The Kariñas' story is the tale of all Native Americans in miniature. One of the first indigenous people encountered by Christopher Columbus, the tribe was feared for its belligerence; it fought the Spanish for more than two centuries before being herded onto desolate scrublands infested with insects. (Mapiricure, population about 400, means "Place of the Mosquitoes.") Since then, their numbers have plummeted through assimilation. They have lost most of their tribal lands to scheming cattle barons. And so poor are their fields that the ragged Indian farmers ended up digging holes and selling their soil as sand.

From 2003 onward, however, the typical narrative of woe changes radically. That's when an unlikely savior by the name of PDVSA showed up.

Oil companies are not usually in the business of altruism, but Petróleos de Venezuela S.A., the state energy firm known by its abbreviation, PDVSA, isn't your usual oil giant.

Dismantled by Chávez after a crippling worker strike in late 2002 and early 2003, PDVSA has been reborn as the central engine of Chávez's socialist revolution. The strongman fired 19,000 employees and replaced them with party loyalists. And now the company is spending $8 billion of its annual profits on social programs: a staggering $310 worth of assistance for every man, woman and child in Venezuela.

"This is a good way to run an oil company into the ground," said a skeptical Michelle Billig, an analyst with PIRA Energy Group in Washington. "On the other hand, if leaders in places like Nigeria, Angola and even Iraq ever tried a bit of this, we probably wouldn't be hearing so much about instability in their countries."

PDVSA's insignia is a substitute flag in the oil zones. The company's red-blue-and-yellow logo appears on baseball caps, T-shirts, walls, cars, billboards, clinic entrances and TV commercials. In backwaters like Mapiricure, the company is the only institution that actually works. It bought villagers a school bus, sponsors scholarships, pays for eyeglasses and funds a program to rescue the Indians' fading language. About the only items lacking PDVSA's distinctive emblem in Mapiricure are the sleepy donkeys.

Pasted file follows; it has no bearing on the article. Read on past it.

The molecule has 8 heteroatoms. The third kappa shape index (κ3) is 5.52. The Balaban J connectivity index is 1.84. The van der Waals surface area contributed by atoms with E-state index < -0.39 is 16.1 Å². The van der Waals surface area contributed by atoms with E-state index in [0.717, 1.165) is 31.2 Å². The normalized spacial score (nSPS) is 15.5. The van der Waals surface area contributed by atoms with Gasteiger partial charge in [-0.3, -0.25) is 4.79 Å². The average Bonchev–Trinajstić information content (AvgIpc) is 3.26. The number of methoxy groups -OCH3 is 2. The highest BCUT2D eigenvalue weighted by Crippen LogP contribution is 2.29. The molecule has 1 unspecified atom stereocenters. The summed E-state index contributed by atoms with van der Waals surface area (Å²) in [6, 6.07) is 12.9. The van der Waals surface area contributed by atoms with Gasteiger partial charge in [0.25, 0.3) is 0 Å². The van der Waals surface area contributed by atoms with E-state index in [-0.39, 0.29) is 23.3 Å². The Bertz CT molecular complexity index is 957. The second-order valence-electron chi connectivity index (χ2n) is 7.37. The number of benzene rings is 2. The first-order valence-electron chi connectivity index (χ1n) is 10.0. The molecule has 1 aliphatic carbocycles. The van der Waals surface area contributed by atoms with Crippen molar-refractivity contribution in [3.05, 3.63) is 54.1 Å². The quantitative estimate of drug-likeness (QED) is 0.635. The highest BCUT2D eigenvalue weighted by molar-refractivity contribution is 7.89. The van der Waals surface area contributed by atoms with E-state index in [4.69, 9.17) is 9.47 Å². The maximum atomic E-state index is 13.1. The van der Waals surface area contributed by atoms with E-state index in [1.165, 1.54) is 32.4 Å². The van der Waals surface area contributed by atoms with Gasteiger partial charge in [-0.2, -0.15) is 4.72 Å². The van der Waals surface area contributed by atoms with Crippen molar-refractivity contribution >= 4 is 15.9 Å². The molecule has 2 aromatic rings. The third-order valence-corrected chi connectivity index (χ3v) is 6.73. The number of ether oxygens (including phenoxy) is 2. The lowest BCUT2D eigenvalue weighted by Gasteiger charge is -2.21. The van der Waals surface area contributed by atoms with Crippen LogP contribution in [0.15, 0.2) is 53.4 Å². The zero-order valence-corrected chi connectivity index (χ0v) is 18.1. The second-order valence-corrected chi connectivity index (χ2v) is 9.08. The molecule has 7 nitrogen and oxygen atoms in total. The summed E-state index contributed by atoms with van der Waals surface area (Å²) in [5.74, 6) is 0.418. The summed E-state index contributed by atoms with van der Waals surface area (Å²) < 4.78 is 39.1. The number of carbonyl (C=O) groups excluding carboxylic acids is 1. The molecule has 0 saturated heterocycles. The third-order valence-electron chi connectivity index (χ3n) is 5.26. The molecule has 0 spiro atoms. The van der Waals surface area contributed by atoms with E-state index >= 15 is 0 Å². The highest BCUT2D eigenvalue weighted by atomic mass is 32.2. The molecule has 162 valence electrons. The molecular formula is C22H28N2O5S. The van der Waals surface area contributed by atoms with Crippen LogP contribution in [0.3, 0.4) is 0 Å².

"We're in our hour of glory," concluded Angel Cedeño, the manager of the local oil-subsidized food store. "We can eat more than iguanas."

It was night on the savanna. Villagers swayed in hand-woven hammocks strung on their hut verandas. Cedeño sat with Barroso, the garrulous village elder, who was still smudged with ash. (The unprofitable yucca harvest was oil-subsidized too.) Both men recalled how, in the past, Venezuela's politicians discovered remote Mapiricure only once a year--on election day.

"They'd show up with trucks full of rum," Barroso said, laughing. "We'd get drunk as fish in water. Then they'd drive us into town to vote, and we'd wake up the next day like animals in the gutters."

Cheap booze kept Mike Trager rolling.

Perhaps half of his pickups were at neighborhood bars like Carol's Place or Diamond Jims or The Martini Room.

"We move a lot of people around who are loaded," Trager said, steering his van to his third bar call of the day. "They lose their licenses, and we get them home. There are hundreds of them in my zone."

Cheap gas also helped. It makes suburban bus service pointless. The strange upshot: Though he zips by $1.5 million homes and fancy malls, most of Trager's fares are working-class drinkers, eccentrics and seniors--a carless underclass navigating suburbia in expensive cabs.

There was "Hillbilly," an Elgin barfly who once fell off a bridge and was fished, drunk, out of the Fox River. There was "Talking Lady," a retiree Trager frequently took shopping. She stepped into his cab in midsentence and still was chattering when Trager closed her apartment door. And then there was "49er."

"I spend $250 a week on taxis," he said, climbing into the cab at a lumberyard in the booming exurb of Gilberts. "That's a lot of beer."

He is a burly construction laborer with hands like chopping blocks and a brushy black beard. He wore muddy jeans tucked into his boot-tops and a sombrero clamped down on his head. He resembled a crazed refugee from the Gold Rush.

"Why worry about oil?" he retorted when Trager broached the topic of gas prices. "Canada's got them in tar sands, right? There's enough energy up there to last us lifetimes. We can say adios to Saudi Arabia."